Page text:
The novel is a fantastic, enchanting read. The author's narrative is flows easily and never fails to amaze with its sheer poetry, vastness and breath of feeling. Golden tells an enchantic tale, a novel that is definitely one of my favourites. It is colourful, vivid, passionate, mysterious and almost magical in the sense that it completely absorbs the reader into a story that no one else could have told so well. Definitely worth reading!
0CommentWas this review helpful to you?YesNoSending feedback...
Thank you for your feedback.
Sorry, we failed to record your vote. Please try again
Report abuse
2 of 2 people found the following review helpful
TOP 500 REVIEWERon 17 November 2008
If you have only experienced the movie, let me make it as clear as possible: you have barely scraped the surface. This a very rich and rewarding novel that will absorb you into another time, a far away land and a completely alien mentality. Welcome to the Floating World of the Geishas in its twilight.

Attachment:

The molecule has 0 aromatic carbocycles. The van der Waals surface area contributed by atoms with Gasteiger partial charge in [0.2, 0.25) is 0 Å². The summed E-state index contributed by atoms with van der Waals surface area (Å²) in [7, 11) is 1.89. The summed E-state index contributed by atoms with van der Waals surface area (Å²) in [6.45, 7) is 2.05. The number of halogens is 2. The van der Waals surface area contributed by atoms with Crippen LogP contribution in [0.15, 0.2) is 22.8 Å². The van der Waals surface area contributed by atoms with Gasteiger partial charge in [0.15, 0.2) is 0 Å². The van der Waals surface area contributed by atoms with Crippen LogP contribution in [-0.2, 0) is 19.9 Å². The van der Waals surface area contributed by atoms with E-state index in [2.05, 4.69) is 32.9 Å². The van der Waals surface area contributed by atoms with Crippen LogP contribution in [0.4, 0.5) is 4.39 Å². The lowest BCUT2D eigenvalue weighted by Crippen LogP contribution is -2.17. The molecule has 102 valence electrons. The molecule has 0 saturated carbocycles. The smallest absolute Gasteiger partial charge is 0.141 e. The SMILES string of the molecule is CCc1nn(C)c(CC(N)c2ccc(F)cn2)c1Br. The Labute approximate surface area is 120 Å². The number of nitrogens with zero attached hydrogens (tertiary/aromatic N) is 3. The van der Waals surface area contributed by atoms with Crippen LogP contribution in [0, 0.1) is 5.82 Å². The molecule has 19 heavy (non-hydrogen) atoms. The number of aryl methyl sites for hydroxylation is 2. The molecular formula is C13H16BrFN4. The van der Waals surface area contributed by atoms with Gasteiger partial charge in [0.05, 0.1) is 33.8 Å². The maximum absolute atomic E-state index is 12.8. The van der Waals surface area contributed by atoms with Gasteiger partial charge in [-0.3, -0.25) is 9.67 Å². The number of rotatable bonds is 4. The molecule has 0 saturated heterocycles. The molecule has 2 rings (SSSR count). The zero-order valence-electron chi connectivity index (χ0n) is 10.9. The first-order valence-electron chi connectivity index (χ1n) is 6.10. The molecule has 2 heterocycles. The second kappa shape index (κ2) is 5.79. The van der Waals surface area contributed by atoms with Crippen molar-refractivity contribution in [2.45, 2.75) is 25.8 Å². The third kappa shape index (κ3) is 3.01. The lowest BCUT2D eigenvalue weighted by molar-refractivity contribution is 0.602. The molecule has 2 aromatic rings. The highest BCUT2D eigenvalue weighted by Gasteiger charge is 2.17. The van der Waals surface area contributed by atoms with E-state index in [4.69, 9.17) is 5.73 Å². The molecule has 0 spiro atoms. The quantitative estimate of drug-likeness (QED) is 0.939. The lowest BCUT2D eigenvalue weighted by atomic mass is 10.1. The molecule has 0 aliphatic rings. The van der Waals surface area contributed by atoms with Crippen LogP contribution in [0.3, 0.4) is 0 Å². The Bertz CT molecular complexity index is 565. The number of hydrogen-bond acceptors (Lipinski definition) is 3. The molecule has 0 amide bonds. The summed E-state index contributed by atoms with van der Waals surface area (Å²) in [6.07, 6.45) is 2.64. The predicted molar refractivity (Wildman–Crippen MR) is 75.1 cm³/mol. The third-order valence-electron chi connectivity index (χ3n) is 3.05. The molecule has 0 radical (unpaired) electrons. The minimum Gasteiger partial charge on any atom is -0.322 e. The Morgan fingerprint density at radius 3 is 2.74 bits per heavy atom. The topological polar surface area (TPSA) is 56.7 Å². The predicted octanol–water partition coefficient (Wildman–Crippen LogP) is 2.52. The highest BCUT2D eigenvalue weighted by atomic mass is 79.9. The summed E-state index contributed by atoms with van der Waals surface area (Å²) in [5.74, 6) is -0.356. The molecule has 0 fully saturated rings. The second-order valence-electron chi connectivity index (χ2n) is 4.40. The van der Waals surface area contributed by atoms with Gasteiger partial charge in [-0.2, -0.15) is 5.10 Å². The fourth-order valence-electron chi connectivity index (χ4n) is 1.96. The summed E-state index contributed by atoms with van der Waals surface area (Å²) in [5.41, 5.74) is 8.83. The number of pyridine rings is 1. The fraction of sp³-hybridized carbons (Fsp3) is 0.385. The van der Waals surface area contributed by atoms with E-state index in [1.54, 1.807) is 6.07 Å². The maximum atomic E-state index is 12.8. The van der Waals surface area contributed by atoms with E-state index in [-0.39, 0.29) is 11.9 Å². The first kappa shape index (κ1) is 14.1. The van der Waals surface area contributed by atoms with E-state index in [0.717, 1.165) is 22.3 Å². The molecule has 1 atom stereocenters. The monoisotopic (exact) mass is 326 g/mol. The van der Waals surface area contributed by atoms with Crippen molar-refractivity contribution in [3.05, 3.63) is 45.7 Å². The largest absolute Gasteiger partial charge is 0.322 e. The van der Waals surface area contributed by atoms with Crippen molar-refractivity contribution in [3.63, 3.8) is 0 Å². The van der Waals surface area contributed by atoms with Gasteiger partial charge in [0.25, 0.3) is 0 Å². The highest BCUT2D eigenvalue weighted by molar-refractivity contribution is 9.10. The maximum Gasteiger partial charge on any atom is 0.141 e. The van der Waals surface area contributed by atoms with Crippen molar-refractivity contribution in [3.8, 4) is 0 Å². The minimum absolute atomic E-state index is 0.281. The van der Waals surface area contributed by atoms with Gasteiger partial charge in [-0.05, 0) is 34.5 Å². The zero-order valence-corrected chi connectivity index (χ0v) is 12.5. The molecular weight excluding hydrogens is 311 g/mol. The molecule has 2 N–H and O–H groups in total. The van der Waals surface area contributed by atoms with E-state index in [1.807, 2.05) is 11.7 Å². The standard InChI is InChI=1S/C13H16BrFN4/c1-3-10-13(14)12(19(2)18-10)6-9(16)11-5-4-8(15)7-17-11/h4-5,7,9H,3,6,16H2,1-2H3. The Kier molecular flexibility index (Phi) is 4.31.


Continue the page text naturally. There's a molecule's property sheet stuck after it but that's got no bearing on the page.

This is loosely based on the true story of Mineko Iwasaki (whose much more accurate autobiography is also available under the title Geisha: A Life) presented in the form of a novel by a brilliant Arthur Golden (too bad he did not follow up his success with a second novel).

Japan in the years following WWI was a country in transition. The old ways were on their way out yet they have a way of soothing the soul of any nation, especially one found itself caught in limbo, between progress and tradition. In this transitional world Sayuri is offered the chance to become a Geisha. The unique color of her eyes, her patience and artistic abilities soon propel her to the position of the most famous Geisha of them all. But one should always be wary of what he wishes for.

Fame and success are never a guarantee for personal happiness. Predictably, Sayuri's love story is bittersweet and has many false starts. In fear of spoilers, I shall only say that life is never boring.

HIGHLY RECOMMENDED!
0CommentWas this review helpful to you?YesNoSending feedback...
Thank you for your feedback.
Sorry, we failed to record your vote. Please try again
Report abuse
24 of 27 people found the following review helpful
on 10 June 2006
Memoirs of a Geisha is the perfect novel. It is the sort of book that only comes by every so often and in this one you will unfold a hidden world of beauty. The story begins in the 1920's but the course of the novel is set over a period of many years, which include those of the second world war. Chiyo-chan is a nine year old girl from a small fishing village, her life so far has been simple and happy, until her mother grows terminally and eventually fatally ill. No longer able to cope, Chiyo's father arranges for her